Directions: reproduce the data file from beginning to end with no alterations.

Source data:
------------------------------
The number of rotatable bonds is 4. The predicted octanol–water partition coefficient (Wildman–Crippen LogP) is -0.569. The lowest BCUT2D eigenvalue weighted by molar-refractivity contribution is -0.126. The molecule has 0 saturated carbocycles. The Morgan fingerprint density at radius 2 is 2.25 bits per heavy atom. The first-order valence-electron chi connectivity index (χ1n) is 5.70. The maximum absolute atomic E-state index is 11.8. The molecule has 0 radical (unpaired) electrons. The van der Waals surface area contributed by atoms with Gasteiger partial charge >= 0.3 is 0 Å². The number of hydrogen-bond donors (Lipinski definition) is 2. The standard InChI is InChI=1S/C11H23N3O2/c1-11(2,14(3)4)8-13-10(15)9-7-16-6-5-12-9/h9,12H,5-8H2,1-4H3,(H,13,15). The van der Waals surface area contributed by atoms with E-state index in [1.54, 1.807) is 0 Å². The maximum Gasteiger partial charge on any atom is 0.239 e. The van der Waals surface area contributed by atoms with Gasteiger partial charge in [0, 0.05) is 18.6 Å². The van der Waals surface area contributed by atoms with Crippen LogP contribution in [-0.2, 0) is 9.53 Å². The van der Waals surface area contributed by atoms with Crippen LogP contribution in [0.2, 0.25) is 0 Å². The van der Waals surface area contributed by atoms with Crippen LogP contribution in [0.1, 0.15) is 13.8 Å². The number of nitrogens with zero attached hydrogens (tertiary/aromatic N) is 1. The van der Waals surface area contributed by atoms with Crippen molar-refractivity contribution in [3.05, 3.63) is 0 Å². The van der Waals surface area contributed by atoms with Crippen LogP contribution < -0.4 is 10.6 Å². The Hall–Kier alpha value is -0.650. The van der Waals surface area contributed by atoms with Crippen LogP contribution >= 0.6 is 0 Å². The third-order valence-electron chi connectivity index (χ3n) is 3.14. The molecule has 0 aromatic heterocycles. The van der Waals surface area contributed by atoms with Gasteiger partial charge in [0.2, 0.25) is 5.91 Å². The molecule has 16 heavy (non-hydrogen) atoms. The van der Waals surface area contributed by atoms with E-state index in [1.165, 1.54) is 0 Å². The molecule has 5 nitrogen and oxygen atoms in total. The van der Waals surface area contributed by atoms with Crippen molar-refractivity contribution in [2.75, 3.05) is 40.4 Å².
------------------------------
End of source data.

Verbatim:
The number of rotatable bonds is 4. The predicted octanol–water partition coefficient (Wildman–Crippen LogP) is -0.569. The lowest BCUT2D eigenvalue weighted by molar-refractivity contribution is -0.126. The molecule has 0 saturated carbocycles. The Morgan fingerprint density at radius 2 is 2.25 bits per heavy atom. The first-order valence-electron chi connectivity index (χ1n) is 5.70. The maximum absolute atomic E-state index is 11.8. The molecule has 0 radical (unpaired) electrons. The van der Waals surface area contributed by atoms with Gasteiger partial charge >= 0.3 is 0 Å². The number of hydrogen-bond donors (Lipinski definition) is 2. The standard InChI is InChI=1S/C11H23N3O2/c1-11(2,14(3)4)8-13-10(15)9-7-16-6-5-12-9/h9,12H,5-8H2,1-4H3,(H,13,15). The van der Waals surface area contributed by atoms with E-state index in [1.54, 1.807) is 0 Å². The maximum Gasteiger partial charge on any atom is 0.239 e. The van der Waals surface area contributed by atoms with Gasteiger partial charge in [0, 0.05) is 18.6 Å². The van der Waals surface area contributed by atoms with Crippen LogP contribution in [-0.2, 0) is 9.53 Å². The van der Waals surface area contributed by atoms with Crippen LogP contribution in [0.2, 0.25) is 0 Å². The van der Waals surface area contributed by atoms with Crippen LogP contribution in [0.1, 0.15) is 13.8 Å². The number of nitrogens with zero attached hydrogens (tertiary/aromatic N) is 1. The van der Waals surface area contributed by atoms with Crippen molar-refractivity contribution in [3.05, 3.63) is 0 Å². The van der Waals surface area contributed by atoms with Crippen LogP contribution < -0.4 is 10.6 Å². The Hall–Kier alpha value is -0.650. The van der Waals surface area contributed by atoms with Crippen LogP contribution >= 0.6 is 0 Å². The third-order valence-electron chi connectivity index (χ3n) is 3.14. The molecule has 0 aromatic heterocycles. The van der Waals surface area contributed by atoms with Gasteiger partial charge in [0.2, 0.25) is 5.91 Å². The molecule has 16 heavy (non-hydrogen) atoms. The van der Waals surface area contributed by atoms with E-state index in [1.165, 1.54) is 0 Å². The molecule has 5 nitrogen and oxygen atoms in total. The van der Waals surface area contributed by atoms with Crippen molar-refractivity contribution in [2.75, 3.05) is 40.4 Å².